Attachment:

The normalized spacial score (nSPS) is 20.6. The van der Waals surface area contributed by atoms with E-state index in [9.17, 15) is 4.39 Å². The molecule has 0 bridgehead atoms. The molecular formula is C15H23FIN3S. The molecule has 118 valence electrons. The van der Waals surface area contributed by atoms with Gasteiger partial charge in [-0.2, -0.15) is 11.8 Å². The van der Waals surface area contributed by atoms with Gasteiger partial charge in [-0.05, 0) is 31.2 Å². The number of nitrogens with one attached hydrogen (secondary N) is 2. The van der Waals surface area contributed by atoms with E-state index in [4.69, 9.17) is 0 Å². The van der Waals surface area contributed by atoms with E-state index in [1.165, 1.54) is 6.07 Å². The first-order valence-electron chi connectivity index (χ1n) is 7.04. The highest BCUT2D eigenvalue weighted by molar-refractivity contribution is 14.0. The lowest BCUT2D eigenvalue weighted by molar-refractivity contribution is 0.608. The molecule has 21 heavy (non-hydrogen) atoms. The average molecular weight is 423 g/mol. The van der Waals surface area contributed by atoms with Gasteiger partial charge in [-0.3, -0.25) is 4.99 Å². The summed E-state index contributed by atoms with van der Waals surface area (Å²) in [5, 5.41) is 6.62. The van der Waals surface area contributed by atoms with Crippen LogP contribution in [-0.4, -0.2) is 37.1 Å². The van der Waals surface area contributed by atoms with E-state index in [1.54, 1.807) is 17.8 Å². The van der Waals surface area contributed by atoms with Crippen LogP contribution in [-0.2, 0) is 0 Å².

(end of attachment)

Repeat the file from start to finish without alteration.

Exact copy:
The normalized spacial score (nSPS) is 20.6. The van der Waals surface area contributed by atoms with E-state index in [9.17, 15) is 4.39 Å². The molecule has 0 bridgehead atoms. The molecular formula is C15H23FIN3S. The molecule has 118 valence electrons. The van der Waals surface area contributed by atoms with Gasteiger partial charge in [-0.2, -0.15) is 11.8 Å². The van der Waals surface area contributed by atoms with Gasteiger partial charge in [-0.05, 0) is 31.2 Å². The number of nitrogens with one attached hydrogen (secondary N) is 2. The van der Waals surface area contributed by atoms with E-state index in [4.69, 9.17) is 0 Å². The van der Waals surface area contributed by atoms with E-state index in [1.165, 1.54) is 6.07 Å². The first-order valence-electron chi connectivity index (χ1n) is 7.04. The highest BCUT2D eigenvalue weighted by molar-refractivity contribution is 14.0. The lowest BCUT2D eigenvalue weighted by molar-refractivity contribution is 0.608. The molecule has 21 heavy (non-hydrogen) atoms. The average molecular weight is 423 g/mol. The van der Waals surface area contributed by atoms with Gasteiger partial charge in [-0.3, -0.25) is 4.99 Å². The summed E-state index contributed by atoms with van der Waals surface area (Å²) in [5, 5.41) is 6.62. The van der Waals surface area contributed by atoms with Crippen LogP contribution in [-0.4, -0.2) is 37.1 Å². The van der Waals surface area contributed by atoms with E-state index in [1.54, 1.807) is 17.8 Å². The van der Waals surface area contributed by atoms with Crippen LogP contribution in [-0.2, 0) is 0 Å².